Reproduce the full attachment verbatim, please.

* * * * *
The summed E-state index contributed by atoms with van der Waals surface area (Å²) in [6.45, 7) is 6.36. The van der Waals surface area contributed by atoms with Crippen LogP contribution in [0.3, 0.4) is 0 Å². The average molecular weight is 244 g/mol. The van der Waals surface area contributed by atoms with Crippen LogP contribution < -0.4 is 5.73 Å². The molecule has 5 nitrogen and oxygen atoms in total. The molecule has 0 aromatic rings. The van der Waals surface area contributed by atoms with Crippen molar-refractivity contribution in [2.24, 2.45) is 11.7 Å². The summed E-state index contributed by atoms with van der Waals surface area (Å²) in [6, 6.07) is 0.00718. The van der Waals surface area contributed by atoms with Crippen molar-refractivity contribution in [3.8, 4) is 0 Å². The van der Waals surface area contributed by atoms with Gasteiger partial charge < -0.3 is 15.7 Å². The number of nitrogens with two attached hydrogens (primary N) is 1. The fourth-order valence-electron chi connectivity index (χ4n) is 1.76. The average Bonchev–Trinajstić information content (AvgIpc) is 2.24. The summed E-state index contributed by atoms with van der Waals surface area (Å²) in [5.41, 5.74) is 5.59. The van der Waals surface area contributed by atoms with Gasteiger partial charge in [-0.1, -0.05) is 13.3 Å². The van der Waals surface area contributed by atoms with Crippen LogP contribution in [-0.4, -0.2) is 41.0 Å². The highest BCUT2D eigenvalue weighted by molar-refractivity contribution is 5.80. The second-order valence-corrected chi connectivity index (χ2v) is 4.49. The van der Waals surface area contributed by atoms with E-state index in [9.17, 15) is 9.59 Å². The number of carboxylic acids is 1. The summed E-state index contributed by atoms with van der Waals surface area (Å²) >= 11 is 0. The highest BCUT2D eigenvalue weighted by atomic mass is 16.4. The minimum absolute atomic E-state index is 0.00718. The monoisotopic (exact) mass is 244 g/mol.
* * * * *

The summed E-state index contributed by atoms with van der Waals surface area (Å²) in [6.45, 7) is 6.36. The van der Waals surface area contributed by atoms with Crippen LogP contribution in [0.3, 0.4) is 0 Å². The average molecular weight is 244 g/mol. The van der Waals surface area contributed by atoms with Crippen LogP contribution < -0.4 is 5.73 Å². The molecule has 5 nitrogen and oxygen atoms in total. The molecule has 0 aromatic rings. The van der Waals surface area contributed by atoms with Crippen molar-refractivity contribution in [2.24, 2.45) is 11.7 Å². The summed E-state index contributed by atoms with van der Waals surface area (Å²) in [6, 6.07) is 0.00718. The van der Waals surface area contributed by atoms with Crippen molar-refractivity contribution in [3.8, 4) is 0 Å². The van der Waals surface area contributed by atoms with Gasteiger partial charge < -0.3 is 15.7 Å². The number of nitrogens with two attached hydrogens (primary N) is 1. The fourth-order valence-electron chi connectivity index (χ4n) is 1.76. The average Bonchev–Trinajstić information content (AvgIpc) is 2.24. The summed E-state index contributed by atoms with van der Waals surface area (Å²) in [5.41, 5.74) is 5.59. The van der Waals surface area contributed by atoms with Gasteiger partial charge in [-0.1, -0.05) is 13.3 Å². The van der Waals surface area contributed by atoms with Crippen LogP contribution in [-0.4, -0.2) is 41.0 Å². The highest BCUT2D eigenvalue weighted by molar-refractivity contribution is 5.80. The second-order valence-corrected chi connectivity index (χ2v) is 4.49. The van der Waals surface area contributed by atoms with E-state index in [9.17, 15) is 9.59 Å². The number of carboxylic acids is 1. The summed E-state index contributed by atoms with van der Waals surface area (Å²) >= 11 is 0. The highest BCUT2D eigenvalue weighted by atomic mass is 16.4. The minimum absolute atomic E-state index is 0.00718. The monoisotopic (exact) mass is 244 g/mol.